In an extended shutdown, most of the federal workforce would go without pay, but the checks will keep coming to the 533 current members of Congress. "That is disgraceful in my view," said freshman Rep. Tulsi Gabbard, D-Hawaii, told CNN. "Basically the only people who get paid in a shutdown are members of Congress and that is irresponsible." – Lisa Desjardins

Leading Drudge: Happy Obamacare Day!
President Barack Obama's long-anticipated launch Tuesday of new insurance exchanges to provide health care to millions of uninsured Americans is coming under the cloud of a government shutdown that began the same day. – Josh Lederman

Leading HuffPo: Now You Tell Us: GOP Seeks Conference It Spent Year Blocking
House Republicans decided Monday that government shutdown or not, it was more important for them to keep trying to strike a blow against Obamacare. Having failed to convince Senate Democrats to go along, the Republicans resorted to seeking a "conference committee" to resolve the differences. – Michael McAuliff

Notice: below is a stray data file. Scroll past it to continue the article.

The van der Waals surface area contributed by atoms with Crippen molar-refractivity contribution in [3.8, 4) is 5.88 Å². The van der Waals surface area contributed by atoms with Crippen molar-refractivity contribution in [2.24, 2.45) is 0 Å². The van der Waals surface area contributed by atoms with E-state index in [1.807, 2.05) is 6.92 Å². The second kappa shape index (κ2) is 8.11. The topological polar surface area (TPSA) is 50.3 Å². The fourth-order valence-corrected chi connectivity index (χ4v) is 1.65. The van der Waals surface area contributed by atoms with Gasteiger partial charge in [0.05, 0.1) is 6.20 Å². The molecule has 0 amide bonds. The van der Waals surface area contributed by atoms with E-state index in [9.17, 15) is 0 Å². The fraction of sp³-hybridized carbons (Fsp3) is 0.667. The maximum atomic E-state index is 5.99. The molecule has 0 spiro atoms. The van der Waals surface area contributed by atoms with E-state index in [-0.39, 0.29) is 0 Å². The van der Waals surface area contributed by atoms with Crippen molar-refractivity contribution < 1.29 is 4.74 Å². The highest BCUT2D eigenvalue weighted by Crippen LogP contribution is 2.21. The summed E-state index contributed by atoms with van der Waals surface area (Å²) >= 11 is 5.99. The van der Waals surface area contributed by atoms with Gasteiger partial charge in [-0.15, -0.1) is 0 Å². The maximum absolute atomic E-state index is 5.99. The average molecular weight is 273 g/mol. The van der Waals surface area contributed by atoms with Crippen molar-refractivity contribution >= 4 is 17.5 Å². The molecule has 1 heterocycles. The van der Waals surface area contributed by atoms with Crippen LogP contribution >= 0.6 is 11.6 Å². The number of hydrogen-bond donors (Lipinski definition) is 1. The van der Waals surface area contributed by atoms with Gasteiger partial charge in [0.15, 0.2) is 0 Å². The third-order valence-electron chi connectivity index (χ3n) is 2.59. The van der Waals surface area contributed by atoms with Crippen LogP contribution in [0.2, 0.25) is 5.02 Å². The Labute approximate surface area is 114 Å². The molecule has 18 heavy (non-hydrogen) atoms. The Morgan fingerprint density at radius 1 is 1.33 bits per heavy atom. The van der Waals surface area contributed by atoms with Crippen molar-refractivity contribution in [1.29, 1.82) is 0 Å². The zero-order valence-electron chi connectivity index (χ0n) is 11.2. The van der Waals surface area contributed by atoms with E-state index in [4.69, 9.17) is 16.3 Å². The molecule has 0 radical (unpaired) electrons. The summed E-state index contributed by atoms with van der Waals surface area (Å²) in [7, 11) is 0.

Leading Politico: Boehner's private fight for Hill health subsidies
Behind-the-scenes, Boehner and his aides worked for months with Senate Majority Leader Harry Reid (D-Nev.), House Minority Whip Steny Hoyer (D-Md.), and others, to save these very same, long-standing subsidies, according to documents and e-mails provided to POLITICO. Senate Minority Leader Mitch McConnell (R-Ky.) was also aware of these discussions, the documents show. – John Bresnahan

Leading The New York Times: U.S. Reckons With Impact of Shutdown
For the first time in 17 years, Congress failed Monday night to agree on a new budget and refused to extend the current one. Without the authority to spend money, the executive branch on Tuesday morning started the process of temporarily mothballing facilities and suspending the many services the government provides. – Michael D. Shear

The political bites of the day

- 24 hours ago, Cruz floats the idea Republicans in the House just endorsed -
“I think we ought to start passing continuing resolutions narrowly focused on each of the things the president listed,” Republican Sen. Ted Cruz of Texas told CNN’s Wolf Blitzer on Monday. “So, he said border patrol agents won’t be paid. Fine, let’s pass a continuing resolution that funds border patrol agents. He says he plans to close every national park. Fine, let's fund a continuing resolution funding the interior, keeping the parks open.”